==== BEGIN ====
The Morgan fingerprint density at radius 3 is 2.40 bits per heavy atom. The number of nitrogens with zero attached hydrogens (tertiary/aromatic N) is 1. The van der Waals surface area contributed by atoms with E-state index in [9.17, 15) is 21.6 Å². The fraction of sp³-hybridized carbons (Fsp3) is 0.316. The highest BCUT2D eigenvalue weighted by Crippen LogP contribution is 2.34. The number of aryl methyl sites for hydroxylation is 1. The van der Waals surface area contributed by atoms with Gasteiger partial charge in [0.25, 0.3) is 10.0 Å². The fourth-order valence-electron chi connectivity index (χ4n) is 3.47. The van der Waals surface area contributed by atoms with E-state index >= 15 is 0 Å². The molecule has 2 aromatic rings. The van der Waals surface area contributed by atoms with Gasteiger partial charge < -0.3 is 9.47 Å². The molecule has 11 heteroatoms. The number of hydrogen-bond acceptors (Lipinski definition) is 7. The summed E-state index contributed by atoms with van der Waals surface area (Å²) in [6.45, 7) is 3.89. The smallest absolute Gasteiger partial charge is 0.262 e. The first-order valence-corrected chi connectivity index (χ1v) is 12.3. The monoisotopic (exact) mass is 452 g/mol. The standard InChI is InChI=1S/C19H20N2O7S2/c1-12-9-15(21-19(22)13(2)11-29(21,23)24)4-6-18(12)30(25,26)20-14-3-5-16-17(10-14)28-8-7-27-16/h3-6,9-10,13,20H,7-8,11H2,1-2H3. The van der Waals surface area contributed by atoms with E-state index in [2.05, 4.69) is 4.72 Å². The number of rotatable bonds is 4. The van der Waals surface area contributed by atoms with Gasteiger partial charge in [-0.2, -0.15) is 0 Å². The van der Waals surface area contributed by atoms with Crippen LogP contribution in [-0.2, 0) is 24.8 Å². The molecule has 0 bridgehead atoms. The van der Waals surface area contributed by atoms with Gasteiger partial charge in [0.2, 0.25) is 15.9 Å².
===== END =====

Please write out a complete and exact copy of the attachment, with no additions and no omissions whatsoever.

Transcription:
The Morgan fingerprint density at radius 3 is 2.40 bits per heavy atom. The number of nitrogens with zero attached hydrogens (tertiary/aromatic N) is 1. The van der Waals surface area contributed by atoms with E-state index in [9.17, 15) is 21.6 Å². The fraction of sp³-hybridized carbons (Fsp3) is 0.316. The highest BCUT2D eigenvalue weighted by Crippen LogP contribution is 2.34. The number of aryl methyl sites for hydroxylation is 1. The van der Waals surface area contributed by atoms with Gasteiger partial charge in [0.25, 0.3) is 10.0 Å². The fourth-order valence-electron chi connectivity index (χ4n) is 3.47. The van der Waals surface area contributed by atoms with E-state index >= 15 is 0 Å². The molecule has 2 aromatic rings. The van der Waals surface area contributed by atoms with Gasteiger partial charge < -0.3 is 9.47 Å². The molecule has 11 heteroatoms. The number of hydrogen-bond acceptors (Lipinski definition) is 7. The summed E-state index contributed by atoms with van der Waals surface area (Å²) in [6.45, 7) is 3.89. The smallest absolute Gasteiger partial charge is 0.262 e. The first-order valence-corrected chi connectivity index (χ1v) is 12.3. The monoisotopic (exact) mass is 452 g/mol. The standard InChI is InChI=1S/C19H20N2O7S2/c1-12-9-15(21-19(22)13(2)11-29(21,23)24)4-6-18(12)30(25,26)20-14-3-5-16-17(10-14)28-8-7-27-16/h3-6,9-10,13,20H,7-8,11H2,1-2H3. The van der Waals surface area contributed by atoms with E-state index in [2.05, 4.69) is 4.72 Å². The number of rotatable bonds is 4. The van der Waals surface area contributed by atoms with Gasteiger partial charge in [-0.2, -0.15) is 0 Å². The van der Waals surface area contributed by atoms with Crippen LogP contribution in [-0.2, 0) is 24.8 Å². The molecule has 0 bridgehead atoms. The van der Waals surface area contributed by atoms with Gasteiger partial charge in [0.2, 0.25) is 15.9 Å².